Mindfulness in the Garden: How Gardening Can Be a Meditative Practice

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How I discovered meditative gardening

One of the most common questions I am asked is: “How do you know so much about plants?” People then ask if I have any favorite books or resources that I can suggest. 

The knowledge I have gained is the result of genuine enjoyment of gardening and plant care. I didn’t decide to one day become an expert gardener and follow a pre-existing path of learning; I found myself inspired by my plants and interested in learning how to help them grow.

As I learned and my garden grew, I realized that gardening had become a meditative practice in my routine. The time spent carefully digging, watering, planting, and landscaping calmed my mind, energized my body, and inspired my spirit. These tasks may sound like “work” to other people, but for me, they were exactly what my well-being needed. 

I relearned the importance of kindness, patience, and positivity, and became a better teacher, friend, and son. I’d take the stress and frustrations of my day-to-day life into my garden, and walk into my house a couple hours later, less burdened and at peace. 

The view of my garden from my back door

Approach gardening like a meditation

I don’t believe there is any one or right way to meditate, as meditation is deeply personal. Instead, I focus on the result of meditation to measure its effectiveness. A good meditation is clarifying, energizing, calming, and/or invigorating. It can help us to find solutions to problems, peace in chaos, and relaxation to tension. 

If you’re interested in adopting gardening/plant-care as a meditative practice, or turning your current gardening into an activity for mindfulness, here are my top tips. 

1. Allow yourself to be present

Meditation is about engaging in the moment that is happening. How many of us spend our time worrying about something that happened in the past or concerned with the potential occurrences of the future? For gardening to be meditative, I encourage you to leave the thoughts of time past and future behind when you step into your greenspace. 

2. Engage your senses

You might be wondering: How am I supposed to be present with so many things happening in my life? I understand that it’s difficult to be present – especially when we are stressed. One of my favorite things about gardening is the sensory stimulation. The majority of us spend most of our time inside, looking at a screen, and touching a keyboard. The air isn’t fresh, the screen is harsh on the eyes, and the keyboard is uninspiring plastic on the fingers.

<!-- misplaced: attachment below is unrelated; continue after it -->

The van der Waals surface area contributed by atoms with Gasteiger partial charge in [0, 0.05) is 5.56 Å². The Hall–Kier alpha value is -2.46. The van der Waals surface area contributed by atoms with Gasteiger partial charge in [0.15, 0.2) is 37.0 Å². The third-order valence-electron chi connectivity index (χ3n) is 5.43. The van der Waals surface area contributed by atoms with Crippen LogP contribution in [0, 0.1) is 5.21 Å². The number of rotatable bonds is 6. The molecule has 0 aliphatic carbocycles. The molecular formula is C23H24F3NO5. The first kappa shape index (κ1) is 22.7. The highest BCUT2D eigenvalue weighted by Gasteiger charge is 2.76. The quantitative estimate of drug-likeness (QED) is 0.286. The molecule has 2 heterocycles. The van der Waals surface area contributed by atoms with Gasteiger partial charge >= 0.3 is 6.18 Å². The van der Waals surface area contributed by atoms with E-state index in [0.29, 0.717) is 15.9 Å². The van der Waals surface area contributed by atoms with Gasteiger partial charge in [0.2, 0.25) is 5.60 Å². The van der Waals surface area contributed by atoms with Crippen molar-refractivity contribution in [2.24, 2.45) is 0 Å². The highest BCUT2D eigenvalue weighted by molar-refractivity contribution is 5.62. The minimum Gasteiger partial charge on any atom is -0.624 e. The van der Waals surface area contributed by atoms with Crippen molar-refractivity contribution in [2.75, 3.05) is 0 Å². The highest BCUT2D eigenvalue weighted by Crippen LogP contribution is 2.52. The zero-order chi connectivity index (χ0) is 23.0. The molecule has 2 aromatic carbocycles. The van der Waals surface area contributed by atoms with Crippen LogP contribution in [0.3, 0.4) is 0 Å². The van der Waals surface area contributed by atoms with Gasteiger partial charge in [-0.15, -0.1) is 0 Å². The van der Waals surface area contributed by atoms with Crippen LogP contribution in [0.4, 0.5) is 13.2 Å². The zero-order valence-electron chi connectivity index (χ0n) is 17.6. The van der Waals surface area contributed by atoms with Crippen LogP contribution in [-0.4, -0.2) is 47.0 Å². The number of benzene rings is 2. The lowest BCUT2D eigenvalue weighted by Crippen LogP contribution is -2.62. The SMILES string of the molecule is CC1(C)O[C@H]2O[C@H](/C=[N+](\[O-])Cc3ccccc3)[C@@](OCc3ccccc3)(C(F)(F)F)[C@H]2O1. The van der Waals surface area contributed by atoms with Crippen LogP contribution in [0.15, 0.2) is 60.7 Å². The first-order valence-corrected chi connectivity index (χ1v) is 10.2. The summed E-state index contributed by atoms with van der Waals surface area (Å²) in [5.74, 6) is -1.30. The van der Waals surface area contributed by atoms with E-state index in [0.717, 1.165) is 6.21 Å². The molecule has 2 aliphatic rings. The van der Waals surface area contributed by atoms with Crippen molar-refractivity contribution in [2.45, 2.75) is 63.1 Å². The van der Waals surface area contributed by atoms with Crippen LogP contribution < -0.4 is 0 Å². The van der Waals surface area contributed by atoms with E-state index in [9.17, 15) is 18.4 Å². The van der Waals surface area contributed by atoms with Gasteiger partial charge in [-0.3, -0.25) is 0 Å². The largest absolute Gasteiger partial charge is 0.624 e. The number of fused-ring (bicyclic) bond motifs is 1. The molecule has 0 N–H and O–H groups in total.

In the garden, we have fresh air, a variety of smells, different colors to see, the sounds of birds, and the texture of leaves, petals, and dirt. Turn gardening into a meditative by literally stopping to smell the roses. I find that many people neglect the healing and meditative side of gardening by focusing exclusively on the aesthetic side of things. A pretty space is nice to look at, but plants have much more to offer us. Incorporate things that smell lovely, are interesting to the touch, and help you appreciate the present moment. And, sensory stimulation is known to cognitive benefits, from helping children develop to supporting people with dementia. This leads me to think everyone can benefit from engaging their senses outside. 

3. Consider your mood

When you wander around your greenspace, replant a monstera, or fill a bed with mulch, take notice of yourself. Are you agitated? Is your breathing rushed? Are you holding unnecessary tension in your body? Are you relaxed and peaceful? How is your mood affecting how you manage the life in your care?

A common problem is people not realizing how stressed they are because the stress has become normalized in our everyday living. Be honest with yourself when you are among your plants, feet on the ground and hands in the soil. If you’re feeling positive and at ease, appreciate the serenity and share it with the beings your cross in your garden. 

4. Appreciate the life around you

I always say: We are never alone when we are outside. Between the insects, animals, and plants, we are just one being in a greater community. I’ve come to understand our spirit as our connection to life and other beings. Tend to your spirit when you are in your garden and consider all the other beings that are working to make the ecosystem thrive. Practicing gratitude daily is known to reduce anxiety and even support sleep, so take time to extend gratitude to the worms hard at work in the soil!

When work took over my life and I didn’t have much time for developing relationships, my garden became a place where I could find connection and a sense of belonging. Restore your spirit by respecting the life around you – a garden meditation is the perfect time to do it. 

Appreciating fallen flowers in the garden

Your garden meditation

Are you ready to turn gardening into a meditative practice? I hope you find new ways to nourish your mind, body, and spirit while enjoying time outside. 

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